Prime Minister Imran Khan on Wednesday claimed that he still had a “trump card” or two up his sleeve that he would play a day before the opposition’s no-confidence motion. This, he boasted, will prove to be the game changer.
“I am predicting that we will win the match of the no-confidence motion,” he told reporters of the Supreme Court, a couple of days before deliberations are slated to begin on the no-trust move against him in a session of the lower house of parliament.
The prime minister was looking very confident and relaxed.
He was accompanied by Attorney General for Pakistan Khalid Jawed Khan, Information Minister Fawad Chaudhry, and Adviser to PM on Parliamentary Affairs Dr Babar Awan.
The informal chat with reporters reflects that PM does not want confrontation with the security establishment.
The PM made it clear that there is no chance to make army controversial.
He simply laughed off a delicate question on an important appointment due in the month of November.
The PM was full of exuberance when he said that the PTI graph had jumped after “this no-confidence motion”. He ruled out the possibility of him resigning before the vote.
The prime minister also made it clear that he would not sit quietly in case the noconfidence move succeeds.
He also hinted that he would intensify campaign against corruption.
Despite members of the ruling party and its allies increasingly hinting that they would back the opposition, the premier maintained that he would turn the tables on the day of the no-trust move.
“The opposition parties have already shown all their cards … they are in for a major surprise,” he claimed, adding that they were even unaware of how many people would be on their side when the time for voting comes.
“They [opposition parties] will be shocked by the loss of voters on their side.”
The premier asserted that he would not resign at any cost. “It must be someone’s delusion that I would resign and go home. Should I resign on the demand of thieves?” he questioned rhetorically, while referring to the opposition parties.
The prime minister disclosed that he had met estranged PML-N leader Chaudhry Nisar, saying that they both had an association that went back 40 years.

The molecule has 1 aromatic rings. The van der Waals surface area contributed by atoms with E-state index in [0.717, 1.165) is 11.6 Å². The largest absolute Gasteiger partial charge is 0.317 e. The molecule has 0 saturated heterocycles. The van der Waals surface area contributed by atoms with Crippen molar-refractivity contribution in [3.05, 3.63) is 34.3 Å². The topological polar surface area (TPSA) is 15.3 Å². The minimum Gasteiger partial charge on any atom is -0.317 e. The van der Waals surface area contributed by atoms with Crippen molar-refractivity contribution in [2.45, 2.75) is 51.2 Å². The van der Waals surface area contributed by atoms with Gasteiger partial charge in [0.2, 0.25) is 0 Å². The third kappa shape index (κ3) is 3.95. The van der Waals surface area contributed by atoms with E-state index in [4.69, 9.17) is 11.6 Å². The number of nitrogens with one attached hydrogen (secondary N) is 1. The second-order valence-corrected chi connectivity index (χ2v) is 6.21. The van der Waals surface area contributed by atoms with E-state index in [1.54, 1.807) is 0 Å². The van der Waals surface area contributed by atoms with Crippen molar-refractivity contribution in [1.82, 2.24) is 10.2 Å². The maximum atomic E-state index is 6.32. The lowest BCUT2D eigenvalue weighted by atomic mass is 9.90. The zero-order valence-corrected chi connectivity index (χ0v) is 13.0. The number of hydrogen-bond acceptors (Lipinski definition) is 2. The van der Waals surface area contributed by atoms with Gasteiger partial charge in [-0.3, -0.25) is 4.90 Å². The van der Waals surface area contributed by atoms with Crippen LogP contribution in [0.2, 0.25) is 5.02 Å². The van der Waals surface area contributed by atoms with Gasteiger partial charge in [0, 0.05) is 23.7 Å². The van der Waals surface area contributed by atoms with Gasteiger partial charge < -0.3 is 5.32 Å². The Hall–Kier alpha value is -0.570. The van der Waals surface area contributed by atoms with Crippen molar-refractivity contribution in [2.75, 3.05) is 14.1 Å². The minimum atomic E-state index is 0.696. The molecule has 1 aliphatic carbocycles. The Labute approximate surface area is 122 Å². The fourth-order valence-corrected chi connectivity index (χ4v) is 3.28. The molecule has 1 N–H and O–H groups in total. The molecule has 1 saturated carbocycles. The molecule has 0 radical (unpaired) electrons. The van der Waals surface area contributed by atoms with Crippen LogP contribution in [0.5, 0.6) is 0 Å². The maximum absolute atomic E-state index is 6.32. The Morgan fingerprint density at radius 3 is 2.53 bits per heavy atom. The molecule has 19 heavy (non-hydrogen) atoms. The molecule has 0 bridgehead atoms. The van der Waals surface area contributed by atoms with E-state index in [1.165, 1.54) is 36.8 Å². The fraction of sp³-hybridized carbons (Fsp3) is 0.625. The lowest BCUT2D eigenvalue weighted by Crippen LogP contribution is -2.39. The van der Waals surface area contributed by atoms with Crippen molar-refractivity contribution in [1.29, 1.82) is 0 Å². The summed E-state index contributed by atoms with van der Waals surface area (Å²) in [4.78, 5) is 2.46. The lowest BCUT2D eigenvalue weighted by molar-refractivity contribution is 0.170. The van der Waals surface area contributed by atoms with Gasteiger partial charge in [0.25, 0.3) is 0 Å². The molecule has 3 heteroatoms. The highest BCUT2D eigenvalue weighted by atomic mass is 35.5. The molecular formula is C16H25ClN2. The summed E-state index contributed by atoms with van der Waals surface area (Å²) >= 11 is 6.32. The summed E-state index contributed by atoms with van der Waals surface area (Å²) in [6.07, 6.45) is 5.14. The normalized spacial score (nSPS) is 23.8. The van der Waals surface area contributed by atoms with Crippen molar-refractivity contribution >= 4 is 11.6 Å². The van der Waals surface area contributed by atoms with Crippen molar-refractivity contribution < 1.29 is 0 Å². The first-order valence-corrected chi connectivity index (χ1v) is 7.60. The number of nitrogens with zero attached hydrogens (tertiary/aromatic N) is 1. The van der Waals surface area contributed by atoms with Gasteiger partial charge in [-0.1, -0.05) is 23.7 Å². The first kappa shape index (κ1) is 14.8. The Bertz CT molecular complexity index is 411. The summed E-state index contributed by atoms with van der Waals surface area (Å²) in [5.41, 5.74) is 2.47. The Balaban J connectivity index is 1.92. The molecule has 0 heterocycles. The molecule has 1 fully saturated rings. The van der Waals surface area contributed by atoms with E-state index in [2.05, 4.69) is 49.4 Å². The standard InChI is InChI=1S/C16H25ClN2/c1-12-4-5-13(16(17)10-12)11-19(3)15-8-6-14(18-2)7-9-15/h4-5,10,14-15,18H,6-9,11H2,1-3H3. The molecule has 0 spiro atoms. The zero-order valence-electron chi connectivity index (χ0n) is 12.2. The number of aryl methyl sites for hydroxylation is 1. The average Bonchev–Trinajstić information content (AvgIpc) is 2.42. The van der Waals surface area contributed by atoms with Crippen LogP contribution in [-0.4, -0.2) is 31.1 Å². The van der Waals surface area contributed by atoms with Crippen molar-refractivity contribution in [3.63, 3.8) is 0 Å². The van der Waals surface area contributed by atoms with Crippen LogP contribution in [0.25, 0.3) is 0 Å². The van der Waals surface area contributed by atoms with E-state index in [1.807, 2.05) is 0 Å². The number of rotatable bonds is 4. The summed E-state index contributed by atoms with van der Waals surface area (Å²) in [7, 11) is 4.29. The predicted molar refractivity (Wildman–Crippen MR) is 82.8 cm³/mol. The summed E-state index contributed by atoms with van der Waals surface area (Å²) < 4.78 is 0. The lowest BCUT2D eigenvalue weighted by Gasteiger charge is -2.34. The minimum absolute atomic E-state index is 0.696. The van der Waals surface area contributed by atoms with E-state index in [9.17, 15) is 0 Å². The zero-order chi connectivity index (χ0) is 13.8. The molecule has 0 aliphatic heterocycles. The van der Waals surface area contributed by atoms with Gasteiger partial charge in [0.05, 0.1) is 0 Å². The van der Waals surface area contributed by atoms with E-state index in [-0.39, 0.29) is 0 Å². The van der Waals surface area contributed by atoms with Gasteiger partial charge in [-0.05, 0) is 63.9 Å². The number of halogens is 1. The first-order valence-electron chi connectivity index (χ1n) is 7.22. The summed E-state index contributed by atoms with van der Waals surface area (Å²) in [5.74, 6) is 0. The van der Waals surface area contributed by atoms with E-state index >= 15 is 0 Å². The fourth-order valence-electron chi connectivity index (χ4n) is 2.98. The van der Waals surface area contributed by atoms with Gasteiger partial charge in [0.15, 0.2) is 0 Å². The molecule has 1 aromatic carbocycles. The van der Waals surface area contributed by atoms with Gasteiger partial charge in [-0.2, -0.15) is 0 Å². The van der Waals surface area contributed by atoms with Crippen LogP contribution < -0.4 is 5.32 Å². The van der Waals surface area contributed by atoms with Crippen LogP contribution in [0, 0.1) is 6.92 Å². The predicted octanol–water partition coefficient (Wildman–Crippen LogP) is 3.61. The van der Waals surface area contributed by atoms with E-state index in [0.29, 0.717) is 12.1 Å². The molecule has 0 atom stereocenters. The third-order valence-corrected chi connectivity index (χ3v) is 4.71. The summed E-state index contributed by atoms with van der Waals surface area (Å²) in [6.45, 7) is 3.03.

Speaking about his “animals are neutral” remarks during a recent speech, the premier said his comments were taken out of context.
He added that he had alluded to neutrality in the context of good and evil.
Read Opposition to move IHC for smooth voting on no-trust motion
The premier maintained that JUI-F chief Maulana Fazlur Rehman was the “12th player” and the time to send him packing had come.
“The PPP and PML-N’s politics revolved around concealing their theft,” the premier claimed. “[PPP Co-Chairperson] Asif Ali Zardari’s ideology is money. Why would I sit with major criminals like Shehbaz Sharif?”
He further said the Pakistan Army was wrongly criticised. “A strong army is a prerequisite for a strong country,” he said, adding that the country would have been split into three pieces had it not been for its military.
“The army should not be maligned for the sake of politics.”
Speaking to the media, Interior Minister Sheikh Rashid said the prime minister had “a lot of cards” to defeat the no-confidence motion.
The minister added that the National Assembly session would be prorogued on the first day on account of the death of a lawmaker.
Rashid further said the vote on the no-confidence motion could be held between March 30 and April 1.
“The PTI’s March 27 rally will prove how many people stand with the premier.”
On March 8, the united opposition front had filed a requisition for a no-confidence motion against PM Imran, pinning its hopes for its success on the estranged members of the ruling party and its allies.
For making the no-trust motion successful, the opposition needs to have the support of at least 172 of the total 342 members in the lower house of parliament to show a simple majority -- leading to the choosing of a new prime minister.
Political analysts conjectured that the opposition could bag the support of 10 lawmakers or more from the ruling party or any of the allies as they had been in touch with it for quite some time now.
One lawmaker said PTI members were in touch with the opposition since it had defeated the government for the capital’s seat in the Senate elections, forcing Prime Minister Imran Khan to take a vote of confidence at that time.
Opposition lawmakers shared that the PML-N had bagged the support of 16 PTI members in exchange for giving them its party tickets in the next elections.
Similarly, the PPP has managed to win over four MNAs, while the JUI-F had received assurance of support from three MNAs, bringing the total to 23 – just one more than what PML-N leader Shahid Khaqan Abbasi had earlier claimed and way more than the required number of lawmakers needed to show a simple majority in the House.
Two main allies of the government, the PML-Q and MQM-P, who believed that they were on the driving seat, have all of sudden felt that senior PTI leader Aleem Khan joining the estranged Jahangir Khan Tareen group had weakened their position.
A day earlier, MQM-P Convener Khalid Maqbool Siddiqui had said the party “greatly valued” the opinion of the opposition alliance Pakistan Democratic Movement (PDM) and would decide its stance on the noconfidence motion against the government taking heed of its advice.
The PML-Q leadership, its president Chaudhry Shujaat and his cousin Punjab Assembly Speaker Parvez Elahi, have left for Lahore after seeking the slot of the Punjab chief minister from both the government and opposition.
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